Primarily following three British men, 100 Streets tells a handful of stories providing a slice-of-life dramatic insight into three different social structures within a small section of London. The movie features some great actors and the stories had great thought-provoking ideals. But I was underwhelmed overall and probably would not recommend it highly.
Featured in the movie are a rugby superstar dealing with relationship troubles as well as a drug problem, a cab driver living a happy life until one moment of distraction, and a young gangster trying to escape the criminal lifestyle. All three are dealing with their personal hard times and trying to improve and/or live their lives the best they can. These stories are told simultaneously but never really cross/connect aside from a couple quick passes.
I think that is part of why I was underwhelmed. I watched the movie and tried to enjoy it, but in the back of my mind I kept wondering if there was going to be some twist that brings all the stories together, like the pilot for This Is Us (just as a recent example) or the movie Playing By Heart (among many other fine examples). And there was no real connection that I caught onto. In fairness, I may have dozed off while watching the movie (twice), so I could have missed something (little tip: do not try to watch this late at night). Still, it seemed like the only commonality was the city in which they lived.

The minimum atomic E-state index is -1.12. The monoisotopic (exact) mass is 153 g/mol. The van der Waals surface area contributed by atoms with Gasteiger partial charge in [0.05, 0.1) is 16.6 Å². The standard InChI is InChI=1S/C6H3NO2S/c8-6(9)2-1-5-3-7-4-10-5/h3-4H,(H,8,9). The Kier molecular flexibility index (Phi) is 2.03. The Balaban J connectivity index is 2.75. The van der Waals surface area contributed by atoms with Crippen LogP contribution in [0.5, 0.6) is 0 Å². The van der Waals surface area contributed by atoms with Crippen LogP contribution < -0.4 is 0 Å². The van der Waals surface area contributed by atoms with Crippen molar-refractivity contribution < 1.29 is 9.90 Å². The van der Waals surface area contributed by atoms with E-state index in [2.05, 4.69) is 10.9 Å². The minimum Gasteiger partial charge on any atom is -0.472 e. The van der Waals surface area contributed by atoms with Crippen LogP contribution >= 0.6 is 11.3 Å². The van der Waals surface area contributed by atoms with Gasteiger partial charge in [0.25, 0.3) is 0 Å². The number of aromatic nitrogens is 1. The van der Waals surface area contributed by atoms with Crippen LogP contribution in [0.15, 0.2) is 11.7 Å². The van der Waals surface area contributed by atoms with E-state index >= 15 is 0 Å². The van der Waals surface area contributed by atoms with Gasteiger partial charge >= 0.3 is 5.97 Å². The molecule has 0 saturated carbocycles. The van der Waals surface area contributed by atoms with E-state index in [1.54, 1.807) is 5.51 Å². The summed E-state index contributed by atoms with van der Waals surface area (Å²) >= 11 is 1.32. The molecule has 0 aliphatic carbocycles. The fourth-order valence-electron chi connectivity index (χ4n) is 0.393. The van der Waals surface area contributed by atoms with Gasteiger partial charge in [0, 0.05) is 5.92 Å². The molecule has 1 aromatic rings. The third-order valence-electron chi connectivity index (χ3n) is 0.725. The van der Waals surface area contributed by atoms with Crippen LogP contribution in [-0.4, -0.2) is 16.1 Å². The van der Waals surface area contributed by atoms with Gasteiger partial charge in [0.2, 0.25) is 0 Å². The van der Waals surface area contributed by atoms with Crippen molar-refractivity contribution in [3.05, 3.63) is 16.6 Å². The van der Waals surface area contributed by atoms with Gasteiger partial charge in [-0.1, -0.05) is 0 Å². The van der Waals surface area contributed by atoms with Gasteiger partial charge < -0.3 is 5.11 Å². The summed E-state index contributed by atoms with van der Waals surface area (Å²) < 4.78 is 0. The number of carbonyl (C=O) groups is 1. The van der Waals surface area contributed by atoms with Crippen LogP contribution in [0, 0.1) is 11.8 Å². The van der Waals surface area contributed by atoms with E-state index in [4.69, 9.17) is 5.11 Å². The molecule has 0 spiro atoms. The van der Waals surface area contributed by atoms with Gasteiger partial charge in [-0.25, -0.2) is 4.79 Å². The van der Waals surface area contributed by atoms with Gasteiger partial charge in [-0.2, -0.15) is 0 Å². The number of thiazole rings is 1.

Now, that was a highlight for me. Ever since I developed an obsession with Doctor Who, I have been fascinated by all things British. Not only was 100 Streets set in and filmed in various locations around London, but it features several top notch actors, including Idris Elba (Pacific Rim, Thor, Star Trek), Gemma Arterton (Quantum of Solace, Hansel & Gretel: Witch Hunters), Ryan Gage (Hamlet, The Musketeers), Charlie Creed-Miles (The Fifth Element, Five Days), and Franz Drameh (Attack the Block, DC’s Legends of Tomorrow). All of them played their characters fairly well and other viewers may find them interesting or even connect with one or more of them; unfortunately, I did not, but I did feel some of the emotional roller coaster that they go through.
Check it out if you like. It may not be something that changes your life (based on the stories, I get the feeling that was a partial goal of the filmmakers, along with a BAFTA maybe), but it might entertain you for about 90 minutes and/or give you something to think about. To be perfectly honest, if it wasn’t for the fact that I enjoy DCs Legends of Tomorrow (and the whole Arrowverse), I would probably forget this movie exists as soon as I finish this review. I occasionally look back at the reviews I have written and am amazed at the movies I have watched and forgotten; even great movies that I loved.
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